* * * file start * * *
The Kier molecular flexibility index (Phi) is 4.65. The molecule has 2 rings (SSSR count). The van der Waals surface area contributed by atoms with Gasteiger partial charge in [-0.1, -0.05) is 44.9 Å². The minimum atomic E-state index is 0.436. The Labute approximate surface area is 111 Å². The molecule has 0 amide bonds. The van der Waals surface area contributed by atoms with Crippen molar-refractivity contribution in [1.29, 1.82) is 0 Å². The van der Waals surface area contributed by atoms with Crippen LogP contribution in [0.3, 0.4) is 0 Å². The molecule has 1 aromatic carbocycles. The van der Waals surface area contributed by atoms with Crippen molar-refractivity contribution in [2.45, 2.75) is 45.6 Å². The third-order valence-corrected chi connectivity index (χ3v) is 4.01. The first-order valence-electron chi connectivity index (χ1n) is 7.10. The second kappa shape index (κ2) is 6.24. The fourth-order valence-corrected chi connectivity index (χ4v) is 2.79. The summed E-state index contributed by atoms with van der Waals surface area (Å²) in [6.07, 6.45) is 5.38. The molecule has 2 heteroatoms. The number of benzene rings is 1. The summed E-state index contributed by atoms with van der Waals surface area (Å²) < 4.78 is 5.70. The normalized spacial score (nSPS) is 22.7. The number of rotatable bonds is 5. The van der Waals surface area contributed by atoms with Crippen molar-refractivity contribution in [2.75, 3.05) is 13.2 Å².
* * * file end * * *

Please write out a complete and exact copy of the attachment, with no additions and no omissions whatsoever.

The Kier molecular flexibility index (Phi) is 4.65. The molecule has 2 rings (SSSR count). The van der Waals surface area contributed by atoms with Gasteiger partial charge in [-0.1, -0.05) is 44.9 Å². The minimum atomic E-state index is 0.436. The Labute approximate surface area is 111 Å². The molecule has 0 amide bonds. The van der Waals surface area contributed by atoms with Crippen molar-refractivity contribution in [1.29, 1.82) is 0 Å². The van der Waals surface area contributed by atoms with Crippen LogP contribution in [0.3, 0.4) is 0 Å². The molecule has 1 aromatic carbocycles. The van der Waals surface area contributed by atoms with Crippen molar-refractivity contribution in [2.45, 2.75) is 45.6 Å². The third-order valence-corrected chi connectivity index (χ3v) is 4.01. The first-order valence-electron chi connectivity index (χ1n) is 7.10. The second kappa shape index (κ2) is 6.24. The fourth-order valence-corrected chi connectivity index (χ4v) is 2.79. The summed E-state index contributed by atoms with van der Waals surface area (Å²) in [6.07, 6.45) is 5.38. The molecule has 2 heteroatoms. The number of benzene rings is 1. The summed E-state index contributed by atoms with van der Waals surface area (Å²) < 4.78 is 5.70. The normalized spacial score (nSPS) is 22.7. The number of rotatable bonds is 5. The van der Waals surface area contributed by atoms with Crippen molar-refractivity contribution in [2.75, 3.05) is 13.2 Å².